Introduction to ‘Lewes Bonfire Film No. 1: Lest We Forget’
By Adam Whitehall
Bonfire Night, Lewes, November 5th 2014.
A riotous procession for remembrance dating back over 400 years, this long held tradition seems as much an experiment in time-travel as it is a night to commemorate the long dead. My film begins at event’s end, at the railway station as the tourists head home, before turning tail on itself to reverse back along its own short record, reversing the flow of recorded time as only film can. Fireworks implode and return to ground, raging fire retreats into wood, ‘selfies’ are pre-selfed, flaming torches go back on the stock pile trolley, until finally the spine of the parade recedes back along both itself and this filmmaker’s opening experience of proceedings (a priest’s eulogy to World War Two, mournfully soundtracked by a brass band), as if the superimposing multi-historical ghostly re-enactment itself is in fact acting out a return into history, blithely seeking the origin of that which lest we forget.
My filmed dérive of Lewes during Bonfire Night was commissioned in October 2014 for New Pathways: A Psychogeography of Lewes.
As my film work is often psychogeographic by design, I was interested to test out two problematics in the space:
- How might one traverse this event in some way that would be counter to its controlled flow?
- How best, then, to capture and question in an edit the inherent recurring motifs of fire and water, the effect of the event on the town itself, and specifically of its act of remembrance, while staying true to an expression of my embodied movement through the space, avoiding making the traditional tourist record?
The Gunpowder Plot of 1605 is merely one reason behind the continued celebration of ‘The Fifth’ by the collective bonfire societies of Lewes. Indeed, the event acts to give ‘a voice to all those who believe that only by remembering religious upheaval, persecution and war [can we ensure] that such atrocities never happen again’ (Lewes Bonfire Night – A Users Guide 2014). It is a palimpsest of tradition and remembrance superimposing echoes of horrors through historical dress-up and procession dating back to the fire festivals of pagan times, one that takes in the fiery deaths of the seventeen Protestant Martyrs of the 16th century and the lost ‘Bonfire Boys’ to the two World Wars of the 20th century, via Roman Legionnaires, Zulu and Native American pioneers, and pirates. A veritable ghost parade, a ‘cosplay’ of the military dead. Students, kids and parents love it because it is proper noisy, random, fun but serious and kind of disturbing. Outsiders too flock for the seasonal sounds, colours and spectacle, sometimes doubling the population to 50,000.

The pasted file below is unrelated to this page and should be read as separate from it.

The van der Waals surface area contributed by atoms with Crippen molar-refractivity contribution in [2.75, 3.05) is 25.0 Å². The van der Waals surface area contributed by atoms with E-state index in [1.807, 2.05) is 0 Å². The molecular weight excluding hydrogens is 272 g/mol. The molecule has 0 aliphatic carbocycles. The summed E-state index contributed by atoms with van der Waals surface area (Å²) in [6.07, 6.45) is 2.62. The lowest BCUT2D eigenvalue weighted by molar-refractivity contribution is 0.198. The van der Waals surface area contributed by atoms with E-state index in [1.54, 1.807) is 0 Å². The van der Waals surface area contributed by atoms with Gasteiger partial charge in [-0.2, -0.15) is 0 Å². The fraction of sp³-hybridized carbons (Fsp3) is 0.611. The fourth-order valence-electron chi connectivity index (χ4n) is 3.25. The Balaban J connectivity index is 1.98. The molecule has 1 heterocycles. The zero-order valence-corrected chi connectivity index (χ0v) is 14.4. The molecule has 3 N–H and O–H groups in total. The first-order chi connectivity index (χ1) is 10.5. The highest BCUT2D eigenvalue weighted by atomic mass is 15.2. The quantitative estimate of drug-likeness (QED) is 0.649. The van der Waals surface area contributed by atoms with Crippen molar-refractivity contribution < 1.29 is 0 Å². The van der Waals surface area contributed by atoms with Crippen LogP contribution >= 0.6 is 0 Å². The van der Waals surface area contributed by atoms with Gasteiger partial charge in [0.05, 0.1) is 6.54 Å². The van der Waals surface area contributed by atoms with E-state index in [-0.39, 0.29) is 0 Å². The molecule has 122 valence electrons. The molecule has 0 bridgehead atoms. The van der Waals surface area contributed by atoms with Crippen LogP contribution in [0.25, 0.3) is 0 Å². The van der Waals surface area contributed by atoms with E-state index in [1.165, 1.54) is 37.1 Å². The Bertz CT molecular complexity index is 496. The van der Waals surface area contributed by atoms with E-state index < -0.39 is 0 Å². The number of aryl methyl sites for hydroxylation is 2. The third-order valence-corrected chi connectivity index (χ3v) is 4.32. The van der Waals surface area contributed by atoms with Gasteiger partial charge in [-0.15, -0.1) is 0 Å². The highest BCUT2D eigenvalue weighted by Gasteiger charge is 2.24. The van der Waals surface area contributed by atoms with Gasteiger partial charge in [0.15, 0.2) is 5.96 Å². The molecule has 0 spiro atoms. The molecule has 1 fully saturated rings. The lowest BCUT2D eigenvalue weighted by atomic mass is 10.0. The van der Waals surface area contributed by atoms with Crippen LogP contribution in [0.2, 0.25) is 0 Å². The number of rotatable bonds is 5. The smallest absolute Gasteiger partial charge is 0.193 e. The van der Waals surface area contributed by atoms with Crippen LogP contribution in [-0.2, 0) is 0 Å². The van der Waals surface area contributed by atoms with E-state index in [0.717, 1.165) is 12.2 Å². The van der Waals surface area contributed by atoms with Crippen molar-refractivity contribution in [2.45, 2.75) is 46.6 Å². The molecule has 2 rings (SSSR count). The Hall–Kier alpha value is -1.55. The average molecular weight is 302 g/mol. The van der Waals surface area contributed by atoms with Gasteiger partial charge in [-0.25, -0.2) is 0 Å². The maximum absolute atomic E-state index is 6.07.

But scratch a little deeper and one finds a paradoxical event, a deliberately contentious, stubborn and singular affair. Seemingly anarchic but oddly conservative and historically openly anti-Catholic, the event has no central organiser as all the bonfire societies compete separately, yet there is a surprising collectivity. 2014 saw some societies disappointed at being unable to stage firework displays due to poor funds, whilst others prospered. The tourist audience is doggedly unwanted by the locals, yet actively encouraged by those who see an inevitable market. Despite being perceived to be snubbing its nose at health and safety regulations, with its copious barrels of burning coals, hurled firecrackers and burning effigies (which in 2014 was Alex Salmond – because he tried to break up the Union – instead of Nigel Farage, the real comedy villain), it is in fact organised within an inch of its life, like any national public procession, with professional stewards shipped down from up North. Crowds are herded and controlled; timings are exact.
My chosen method for this psychogeography was to shoot video on a DSLR (good for photographing the colours) whilst recording some separate audio field recordings (good for catching any serendipities the camera would miss). A true old school Situationist would have embarked on their improvised drifts of the city under some kind of influence, so it was fortuitous (and heartening) to be treated to fine winter fuel at the home of Margaretta Jolly’s father before I began my walk: hot jacket potatoes and strong cheeses (for their mild hallucinogenic properties) and some good red wine (helps to cushion the system, as Douglas Adams would say, and speed the deep topographer’s sway and dart through the crowds).
Throughout the walk, and as I viewed my footage, I found myself repeatedly conscious of the mantra of the ‘Fifth’: ‘LEST WE FORGET’. With so many historical dates and figures vying for attention, superimposing each other in the maelstrom and cacophony of the procession and the distracting dazzling spectacle of zooming lights and raging fires, where was the time to pause, reflect and take stock? Perhaps in order for my video edit to remember that which I should not forget, it needed to return to the source, to travel backwards in time to the very beginning of my recorded history of this Bonfire Night 5th of November 2014. From leaving back to arriving – a journey through fire in reverse.